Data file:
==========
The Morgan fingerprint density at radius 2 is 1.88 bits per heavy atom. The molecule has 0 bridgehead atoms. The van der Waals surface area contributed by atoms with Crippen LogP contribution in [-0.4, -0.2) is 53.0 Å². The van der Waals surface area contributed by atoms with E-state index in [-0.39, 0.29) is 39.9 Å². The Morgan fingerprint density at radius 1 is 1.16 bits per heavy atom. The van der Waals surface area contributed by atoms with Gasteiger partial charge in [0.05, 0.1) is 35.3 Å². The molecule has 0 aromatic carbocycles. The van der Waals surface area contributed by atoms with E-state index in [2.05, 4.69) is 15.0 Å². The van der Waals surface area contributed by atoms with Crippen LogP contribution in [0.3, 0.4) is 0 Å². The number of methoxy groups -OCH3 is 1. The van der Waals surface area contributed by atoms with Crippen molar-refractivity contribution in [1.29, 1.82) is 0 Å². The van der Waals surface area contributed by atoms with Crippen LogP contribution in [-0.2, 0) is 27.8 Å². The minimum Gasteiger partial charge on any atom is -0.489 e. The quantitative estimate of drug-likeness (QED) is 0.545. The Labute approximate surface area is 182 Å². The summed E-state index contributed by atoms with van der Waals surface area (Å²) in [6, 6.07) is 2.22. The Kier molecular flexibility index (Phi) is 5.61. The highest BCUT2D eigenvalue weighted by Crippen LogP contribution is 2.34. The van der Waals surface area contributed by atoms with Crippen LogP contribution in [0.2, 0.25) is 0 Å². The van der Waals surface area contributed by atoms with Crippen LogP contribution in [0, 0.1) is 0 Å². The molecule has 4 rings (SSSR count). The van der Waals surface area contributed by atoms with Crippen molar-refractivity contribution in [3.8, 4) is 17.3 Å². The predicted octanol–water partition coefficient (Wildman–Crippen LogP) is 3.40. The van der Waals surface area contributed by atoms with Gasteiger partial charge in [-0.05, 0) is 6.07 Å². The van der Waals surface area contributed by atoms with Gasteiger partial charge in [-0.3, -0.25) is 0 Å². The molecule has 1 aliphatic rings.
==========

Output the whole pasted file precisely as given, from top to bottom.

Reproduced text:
The Morgan fingerprint density at radius 2 is 1.88 bits per heavy atom. The molecule has 0 bridgehead atoms. The van der Waals surface area contributed by atoms with Crippen LogP contribution in [-0.4, -0.2) is 53.0 Å². The van der Waals surface area contributed by atoms with E-state index in [-0.39, 0.29) is 39.9 Å². The Morgan fingerprint density at radius 1 is 1.16 bits per heavy atom. The van der Waals surface area contributed by atoms with Gasteiger partial charge in [0.05, 0.1) is 35.3 Å². The molecule has 0 aromatic carbocycles. The van der Waals surface area contributed by atoms with E-state index in [2.05, 4.69) is 15.0 Å². The van der Waals surface area contributed by atoms with Crippen LogP contribution in [0.3, 0.4) is 0 Å². The number of methoxy groups -OCH3 is 1. The van der Waals surface area contributed by atoms with Crippen molar-refractivity contribution in [1.29, 1.82) is 0 Å². The van der Waals surface area contributed by atoms with Crippen LogP contribution in [-0.2, 0) is 27.8 Å². The minimum Gasteiger partial charge on any atom is -0.489 e. The quantitative estimate of drug-likeness (QED) is 0.545. The Labute approximate surface area is 182 Å². The summed E-state index contributed by atoms with van der Waals surface area (Å²) in [6, 6.07) is 2.22. The Kier molecular flexibility index (Phi) is 5.61. The highest BCUT2D eigenvalue weighted by Crippen LogP contribution is 2.34. The van der Waals surface area contributed by atoms with Crippen LogP contribution in [0.2, 0.25) is 0 Å². The van der Waals surface area contributed by atoms with Crippen LogP contribution in [0, 0.1) is 0 Å². The molecule has 4 rings (SSSR count). The van der Waals surface area contributed by atoms with Crippen molar-refractivity contribution in [3.8, 4) is 17.3 Å². The predicted octanol–water partition coefficient (Wildman–Crippen LogP) is 3.40. The van der Waals surface area contributed by atoms with Gasteiger partial charge in [-0.05, 0) is 6.07 Å². The van der Waals surface area contributed by atoms with Gasteiger partial charge in [-0.3, -0.25) is 0 Å². The molecule has 1 aliphatic rings.